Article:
Ludwig Wittgenstein’s assertion that “The world is all that is the case” can be found in the principal work of all his life “Tractatus Logico-Philosophicus” as the Preposition 1. On the whole, the work does not feature specific arguments supporting ideas stated in it; however, it presents the very interesting approach to the representation of connection between reality and linguistics. The assertion that “The world is all that is the case” is a part of Ludwig Wittgenstein’s metaphysical view which he developed to explain his picture theory of language.
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The Tractatus is mainly organized around the concern that there exist certain relationships between the world, reality around us and the language (Ludwig Wittgenstein, p. 2). Language can be treated as the declaration of thought in accordance to Wittgenstein’s approach. The Tractatus begins with the description of the world around us and the issue of the “voice speaking behind” this description. It argues that it is rather hard to identify this voice. Another idea connected to the voice is that it may belong to some entity of godly nature who announces pieces of wisdom concerning the logical structure of the world (Monk, p. 24). Speaking about semantics supporting the assertion by Ludwig Wittgenstein’s that “The world is all that is the case”, it should be mentioned that there exist a row of such arguments. First of all, it can be said that everything that happens to achieve something in the world is a kind of situation that may be described as ‘case’ in the universe. Thus, the universe can be defined as ‘logical space’ (Fogelin, p. 19).
In addition, facts can be defined as composers of objects which unite them in a certain relation. Objects are, in turn, represented in sentences by words and are always in a certain connection with the other objects within facts. The world is organized in a united harmony; thus, there are no objects which are “drifting alone” in the universe. Further, there exist no priory facts: nothing can “dictate” any particular object with which other objects it should create some kind of relation. Still, every object should create certain relation with the other particular object in some fact or the other one. As a result, objects are united by their logical structure to make up facts.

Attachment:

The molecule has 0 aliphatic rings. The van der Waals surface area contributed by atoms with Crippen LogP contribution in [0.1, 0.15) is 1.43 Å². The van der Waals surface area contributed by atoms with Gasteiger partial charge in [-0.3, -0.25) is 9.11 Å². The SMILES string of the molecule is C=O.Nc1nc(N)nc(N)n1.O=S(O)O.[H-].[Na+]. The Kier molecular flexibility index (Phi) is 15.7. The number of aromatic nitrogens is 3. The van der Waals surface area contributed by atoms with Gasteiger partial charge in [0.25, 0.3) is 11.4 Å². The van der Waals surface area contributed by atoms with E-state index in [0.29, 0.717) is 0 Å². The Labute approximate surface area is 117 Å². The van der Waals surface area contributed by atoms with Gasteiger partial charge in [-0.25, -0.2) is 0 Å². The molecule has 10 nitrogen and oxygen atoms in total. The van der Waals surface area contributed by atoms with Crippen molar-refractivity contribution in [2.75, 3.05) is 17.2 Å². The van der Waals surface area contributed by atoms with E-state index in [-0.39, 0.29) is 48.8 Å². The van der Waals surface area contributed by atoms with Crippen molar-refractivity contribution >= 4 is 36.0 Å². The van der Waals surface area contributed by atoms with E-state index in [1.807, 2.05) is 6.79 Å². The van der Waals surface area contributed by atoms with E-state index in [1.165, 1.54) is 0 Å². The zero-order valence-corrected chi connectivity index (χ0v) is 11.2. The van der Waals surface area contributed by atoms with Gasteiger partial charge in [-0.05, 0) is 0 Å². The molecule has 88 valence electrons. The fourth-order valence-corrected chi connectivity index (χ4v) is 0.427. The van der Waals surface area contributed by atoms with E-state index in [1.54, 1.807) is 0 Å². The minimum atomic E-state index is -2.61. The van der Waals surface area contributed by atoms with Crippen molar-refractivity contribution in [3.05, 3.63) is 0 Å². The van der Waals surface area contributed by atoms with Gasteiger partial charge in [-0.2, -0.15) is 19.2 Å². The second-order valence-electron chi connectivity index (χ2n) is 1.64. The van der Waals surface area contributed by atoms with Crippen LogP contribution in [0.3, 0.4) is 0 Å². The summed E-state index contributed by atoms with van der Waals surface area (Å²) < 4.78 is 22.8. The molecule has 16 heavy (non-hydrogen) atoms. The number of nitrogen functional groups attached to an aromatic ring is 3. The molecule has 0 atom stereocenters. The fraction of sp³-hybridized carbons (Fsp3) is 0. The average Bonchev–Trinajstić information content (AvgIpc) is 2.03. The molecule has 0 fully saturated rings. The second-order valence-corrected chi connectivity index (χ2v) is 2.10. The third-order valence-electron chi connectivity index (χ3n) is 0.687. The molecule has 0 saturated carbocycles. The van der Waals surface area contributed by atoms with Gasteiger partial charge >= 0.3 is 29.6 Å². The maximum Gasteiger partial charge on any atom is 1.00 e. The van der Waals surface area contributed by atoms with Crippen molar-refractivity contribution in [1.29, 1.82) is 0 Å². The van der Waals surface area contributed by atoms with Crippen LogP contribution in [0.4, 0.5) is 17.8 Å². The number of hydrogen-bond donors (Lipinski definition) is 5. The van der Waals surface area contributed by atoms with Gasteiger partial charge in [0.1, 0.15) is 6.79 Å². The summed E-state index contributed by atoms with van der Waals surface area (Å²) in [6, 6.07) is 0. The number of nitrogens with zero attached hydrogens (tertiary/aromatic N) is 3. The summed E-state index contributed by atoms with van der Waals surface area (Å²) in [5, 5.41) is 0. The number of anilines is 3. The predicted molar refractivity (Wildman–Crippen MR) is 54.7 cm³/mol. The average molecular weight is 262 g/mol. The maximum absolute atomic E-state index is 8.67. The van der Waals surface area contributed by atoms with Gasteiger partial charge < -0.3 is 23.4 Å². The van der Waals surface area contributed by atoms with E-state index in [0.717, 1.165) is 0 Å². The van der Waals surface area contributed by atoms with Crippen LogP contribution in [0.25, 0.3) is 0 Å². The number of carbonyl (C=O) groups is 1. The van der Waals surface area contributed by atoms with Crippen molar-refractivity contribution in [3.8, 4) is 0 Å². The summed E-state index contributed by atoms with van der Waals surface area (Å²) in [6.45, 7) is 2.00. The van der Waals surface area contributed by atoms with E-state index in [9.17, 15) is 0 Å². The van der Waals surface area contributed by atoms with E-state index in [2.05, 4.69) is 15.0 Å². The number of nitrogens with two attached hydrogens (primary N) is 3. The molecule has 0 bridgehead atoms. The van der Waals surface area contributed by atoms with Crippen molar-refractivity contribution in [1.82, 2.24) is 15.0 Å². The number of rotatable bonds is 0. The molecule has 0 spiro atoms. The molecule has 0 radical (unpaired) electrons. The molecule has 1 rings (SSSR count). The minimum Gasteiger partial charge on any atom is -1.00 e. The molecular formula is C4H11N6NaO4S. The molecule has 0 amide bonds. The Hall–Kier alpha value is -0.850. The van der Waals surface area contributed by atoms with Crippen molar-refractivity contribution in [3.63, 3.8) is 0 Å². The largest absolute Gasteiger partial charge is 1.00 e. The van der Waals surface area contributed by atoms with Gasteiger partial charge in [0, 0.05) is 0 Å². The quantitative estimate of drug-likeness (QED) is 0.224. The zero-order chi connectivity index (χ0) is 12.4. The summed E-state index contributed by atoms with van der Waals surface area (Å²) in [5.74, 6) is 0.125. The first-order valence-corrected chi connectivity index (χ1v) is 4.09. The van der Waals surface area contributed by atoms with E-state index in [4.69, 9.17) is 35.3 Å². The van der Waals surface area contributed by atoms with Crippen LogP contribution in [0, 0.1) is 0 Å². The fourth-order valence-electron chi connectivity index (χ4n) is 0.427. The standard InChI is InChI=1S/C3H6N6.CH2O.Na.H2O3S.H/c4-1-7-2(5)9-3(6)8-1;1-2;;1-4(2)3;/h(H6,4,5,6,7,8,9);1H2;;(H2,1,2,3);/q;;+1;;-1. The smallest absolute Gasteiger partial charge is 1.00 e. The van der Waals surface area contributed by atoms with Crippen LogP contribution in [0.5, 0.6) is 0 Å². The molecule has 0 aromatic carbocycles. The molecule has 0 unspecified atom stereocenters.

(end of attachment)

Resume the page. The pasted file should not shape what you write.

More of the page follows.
Finally, we imagine and picture facts to ourselves in our heads, and thus we create thoughts. If one will imagine a thought as an image of somebody’s yard with its trees, flowers, birds and so on, all these objects will be organized in a certain configuration. The same thing happens to thoughts: each word which makes up the sentence corresponds to an object, and all these objects will have certain relationships with each other. The ‘picture theory’ of meaning based on these assertions states that the meaning of a sentence or a proposition, in the other words, can be defined by the objects it is represented by and their mutual organization.
Concluding on all the information related above, it should be mentioned that Ludwig Wittgenstein’s assertion that “The world is all that is the case” can be described as an important idea behind his picture theory of language. The ‘picture theory’ of meaning states that the meaning of a proposition is defined by the objects it is represented by and their mutual organization.
- Fogelin, Robert. “Wittgenstein. The Argument of Philosophers series” (2nd ed.). London and New York: Routledge and Kegan Paul, 1987. Print.
- Ludwig Wittgenstein 2002. Web.
- Monk, Ray. “Wittgenstein: the Duty of Genius”. London: Jonathan Cape, 1990. Print.